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Sundance 2021 Review: 'Coming Home in the Dark' is a mean one

James Ashcroft's 'Coming Home in the Dark' ruins a family's vacation when menaces stroll into lunchtime with nothing better to do than upend lives.

The monsters in 'Coming Home In The Dark.'
(Image: © Light in the Dark Productions)

Our Verdict

'Coming Home in the Dark' is more aware than its simplistic setup and contained character count, where angels and demons are stripped of their signatures for audiences to define.

For

  • 🔑 Daniel Gillies as madman Mandrake
  • 🔑 The intimacy of evil.
  • 🔑 How tragedy can strike at any moment.

Against

  • 🔑 The coincidence of it all is subject to questions.
  • 🔑 Always feels adapted from a short.
  • 🔑 It complicates itself, but ends in a way that will leave some guessing thematic intent.

Coming Home in the Dark is part of our Sundance 2021 coverage. You can find all of our reviews here.

Thrillers like Coming Home in the Dark embolden a noticeable regional approach. In New Zealand, in Australia, exploitative horror isn't afraid of the gnarliest, most wretched darkness. I recall titles such as Killing Ground or Hounds Of Love, invested in human monsters and the devastation that lurks within civilization. All James Ashcroft requires to turn an idyllic canyon vacation into an utter shock-and-awe nightmare is a family, intruders, and some uncomfortable miles logged once crimes reveal their consequences. No bushman creatures or copious practical gore effects. Horrors of culpability, horrors of lousy timing, and horrors that lurk in glistening daylight.

Father "Hoaggie" (Erik Thomson) and his family - Jill (Miriama McDowell) and their two phone-junkie sons - navigate highways towards another hiking excursion. Hoaggie and Jill spread their picnic dishes at a prime waterside clearing for some fresh-air relaxation away from screens. They presume to be alone until vagrant Mandrake (Daniel Gillies) and his lackey Tubs (Matthias Luafutu) come waltzing over from afar. Tubs snatches some provisions, Mandrake introduces himself with a smarmy charm and then cocks an automatic rifle. It's a robbery, but Mandrake wants more than Jill's automobile keys and Hoaggie's wallet. Mandrake knows too much about Hoaggie, and throughout their standoff, so will Hoaggie's loved ones. Everyone has their secrets, even fathers of the year.

What ignites as a crime of circumstance becomes a trial of consequence. Coming Home in the Dark contemplates karmic justice against calendar passages, as characters reunite decades down life's sin-paved roads. Jill identifies hubby Hoaggie as "The Teacher," a shared profession. When Mandrake mentions a boy's home ("Hakawai Point"), it becomes clear that Hoagie's earliest professional experience as an assistant was forgotten with reason. In adapting Owen Marshall's short story, Ashcroft and co-writer Eli Kent ponder if time heals all wounds or if repentance is still due despite histories being left in the dust. Some move onward; others remain haunted by their abusive adolescent ghosts. The man you've become versus the man you were. Etcetera, etcetera.

Ashcroft strings and sustains tension by weaponizing intimacy to squeamish degrees in choice moments. Coming Home in the Dark sucker punches audiences early to set a dangerous tone, asserting Mandrake as a mongrel not worth machismo tests. Mandrake and Tubs demand Hoaggie and who's left standing stuff inside the family vehicle, setting a course towards "home." In confined quarters, a calmer Hoaggi keeps Mandrake's attention by playing I Spy or divulging heinous details of Mandrake's stint in Hakawai. Ashcroft's captors relish these moments like a lion pawing at its prey, which thickens intrigue. Still, Mandrake pulls over at a gas station or tempts passerby intervention while Hoaggie blankly obeys like a good little lap dog. It's a narrative driven by character interactions, but the plotlines that enable prolonged engagements sometimes wear thin.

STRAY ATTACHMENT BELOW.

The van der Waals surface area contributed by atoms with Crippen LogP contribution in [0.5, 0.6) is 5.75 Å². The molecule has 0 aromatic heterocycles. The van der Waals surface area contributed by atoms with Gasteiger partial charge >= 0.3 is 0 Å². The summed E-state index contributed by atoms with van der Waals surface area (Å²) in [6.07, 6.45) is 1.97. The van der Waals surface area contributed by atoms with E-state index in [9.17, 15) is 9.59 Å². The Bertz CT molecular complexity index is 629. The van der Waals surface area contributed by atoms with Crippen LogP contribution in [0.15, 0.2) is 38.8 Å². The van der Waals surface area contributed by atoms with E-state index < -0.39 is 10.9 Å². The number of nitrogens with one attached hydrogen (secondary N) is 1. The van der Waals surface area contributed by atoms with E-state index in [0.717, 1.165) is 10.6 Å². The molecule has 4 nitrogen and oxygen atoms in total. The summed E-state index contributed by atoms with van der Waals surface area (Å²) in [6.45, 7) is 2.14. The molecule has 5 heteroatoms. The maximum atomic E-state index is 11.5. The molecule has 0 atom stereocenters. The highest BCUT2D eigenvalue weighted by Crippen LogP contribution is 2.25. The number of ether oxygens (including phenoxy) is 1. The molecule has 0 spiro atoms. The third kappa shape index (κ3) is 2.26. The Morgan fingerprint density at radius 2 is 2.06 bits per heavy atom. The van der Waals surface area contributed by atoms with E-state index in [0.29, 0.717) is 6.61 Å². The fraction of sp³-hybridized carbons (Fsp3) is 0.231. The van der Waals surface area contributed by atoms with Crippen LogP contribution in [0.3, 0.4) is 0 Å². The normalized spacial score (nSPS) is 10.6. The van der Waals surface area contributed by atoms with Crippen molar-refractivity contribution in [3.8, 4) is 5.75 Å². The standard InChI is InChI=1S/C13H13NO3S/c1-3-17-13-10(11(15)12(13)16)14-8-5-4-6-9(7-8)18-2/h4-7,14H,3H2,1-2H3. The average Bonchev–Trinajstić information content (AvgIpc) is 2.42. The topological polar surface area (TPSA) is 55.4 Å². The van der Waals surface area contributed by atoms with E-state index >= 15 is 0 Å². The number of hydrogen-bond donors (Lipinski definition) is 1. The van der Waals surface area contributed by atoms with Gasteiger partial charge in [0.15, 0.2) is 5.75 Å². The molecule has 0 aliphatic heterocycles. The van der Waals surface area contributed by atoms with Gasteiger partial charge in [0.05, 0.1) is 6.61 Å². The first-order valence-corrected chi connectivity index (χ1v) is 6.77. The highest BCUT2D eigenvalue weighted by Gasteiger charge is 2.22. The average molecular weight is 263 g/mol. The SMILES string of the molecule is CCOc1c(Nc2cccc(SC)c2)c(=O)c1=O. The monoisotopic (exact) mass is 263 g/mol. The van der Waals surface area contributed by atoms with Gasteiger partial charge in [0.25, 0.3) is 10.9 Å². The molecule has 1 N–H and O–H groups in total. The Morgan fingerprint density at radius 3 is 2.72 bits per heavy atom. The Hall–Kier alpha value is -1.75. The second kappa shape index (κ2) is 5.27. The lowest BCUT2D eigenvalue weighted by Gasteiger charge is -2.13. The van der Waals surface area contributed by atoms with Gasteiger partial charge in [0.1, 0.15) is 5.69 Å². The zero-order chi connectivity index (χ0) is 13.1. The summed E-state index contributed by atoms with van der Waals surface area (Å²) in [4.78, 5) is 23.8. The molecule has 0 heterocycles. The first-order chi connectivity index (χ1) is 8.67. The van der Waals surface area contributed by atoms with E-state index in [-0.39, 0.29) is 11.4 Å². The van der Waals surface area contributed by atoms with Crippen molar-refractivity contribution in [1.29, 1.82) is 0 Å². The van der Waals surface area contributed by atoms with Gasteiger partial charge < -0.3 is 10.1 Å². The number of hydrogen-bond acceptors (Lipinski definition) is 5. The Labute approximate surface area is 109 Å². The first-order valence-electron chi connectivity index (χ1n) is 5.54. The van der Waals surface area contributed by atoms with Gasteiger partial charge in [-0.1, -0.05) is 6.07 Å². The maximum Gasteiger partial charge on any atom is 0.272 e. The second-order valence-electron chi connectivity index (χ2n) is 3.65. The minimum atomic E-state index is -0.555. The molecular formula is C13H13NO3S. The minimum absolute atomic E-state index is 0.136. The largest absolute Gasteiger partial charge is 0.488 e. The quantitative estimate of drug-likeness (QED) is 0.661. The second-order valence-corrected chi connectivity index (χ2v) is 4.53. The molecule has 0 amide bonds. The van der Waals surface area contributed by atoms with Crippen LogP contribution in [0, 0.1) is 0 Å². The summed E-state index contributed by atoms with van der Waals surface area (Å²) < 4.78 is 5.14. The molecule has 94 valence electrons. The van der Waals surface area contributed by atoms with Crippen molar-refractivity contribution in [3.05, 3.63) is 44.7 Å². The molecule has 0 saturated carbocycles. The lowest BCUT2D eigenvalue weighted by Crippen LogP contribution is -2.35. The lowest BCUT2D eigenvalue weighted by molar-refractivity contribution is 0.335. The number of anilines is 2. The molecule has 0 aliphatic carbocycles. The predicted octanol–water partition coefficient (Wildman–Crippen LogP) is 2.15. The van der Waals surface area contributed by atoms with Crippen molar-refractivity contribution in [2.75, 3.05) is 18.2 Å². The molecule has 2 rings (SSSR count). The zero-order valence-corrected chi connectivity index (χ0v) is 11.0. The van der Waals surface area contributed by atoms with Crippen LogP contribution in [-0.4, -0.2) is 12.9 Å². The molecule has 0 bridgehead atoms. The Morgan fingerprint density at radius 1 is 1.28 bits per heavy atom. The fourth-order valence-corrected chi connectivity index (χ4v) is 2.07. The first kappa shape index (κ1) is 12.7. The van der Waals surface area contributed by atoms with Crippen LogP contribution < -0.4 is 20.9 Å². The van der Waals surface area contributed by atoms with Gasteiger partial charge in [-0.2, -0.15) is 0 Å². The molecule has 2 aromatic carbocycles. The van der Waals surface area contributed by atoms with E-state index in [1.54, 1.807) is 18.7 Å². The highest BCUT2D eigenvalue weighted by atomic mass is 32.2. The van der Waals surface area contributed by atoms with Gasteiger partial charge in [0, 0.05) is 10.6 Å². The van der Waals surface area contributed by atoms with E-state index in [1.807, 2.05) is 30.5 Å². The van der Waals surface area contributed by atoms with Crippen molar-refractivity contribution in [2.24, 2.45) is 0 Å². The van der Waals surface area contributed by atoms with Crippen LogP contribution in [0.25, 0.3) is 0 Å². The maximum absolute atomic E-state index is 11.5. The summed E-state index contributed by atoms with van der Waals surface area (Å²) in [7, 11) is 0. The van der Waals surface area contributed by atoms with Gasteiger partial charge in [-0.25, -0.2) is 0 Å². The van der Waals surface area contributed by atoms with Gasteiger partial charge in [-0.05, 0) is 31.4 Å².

In short, Coming Home in the Dark can, in spurts, plainly feel like a short story that's struggling to justify its feature duration.

That said, the character designs and nastier performances are worth their traded barbs. Daniel Gillies' transformation into Mandrake is as cunning as beguiling and could probably sell fire in Hell channeling Guy Ritchie's branded archetypal imposition. As Tubs, Matthias Luafutu is the stoic foot soldier, threatening in his unwavering commitment to Mandrake's orders. They are villains, both of circumstance and motivation, who snaps the romanticized threads between Erik Thomson and Miriama McDowell's wedded lovers, parents, and confidants. As Mandrake exposes Hoaggie, digging deeper into horrid treatments of youths he is complicit in allowing, Thomson reaches into a character who's fighting to save not only himself but those he's brought into our sinister world. Bloodshed, the specter of death, weights upon Hoaggie's shoulders; Ashcroft executes horrors of commonplace means through barbarism, revenge, and admittance. Not without his acting troupe's investment.

Coming Home in the Dark kickstarts with a bang, remains at a constant boil, and finishes with a very Coen Brothers sense of, "well, what did we learn here?" Severe brutality and playful menace are the most potent flavors. James Ashcroft doesn't escape questions about whether the film's screenplay richly develops short origins into a feature formation. Still, these qualms become easier to backburner as relationships crumble and Mandrake's manipulation spreads like an inescapable plague. Disquieting, contained, and immoral across the board as observers play passenger to another assessment of how "good" begets "evil" in this topsy-turvy universe.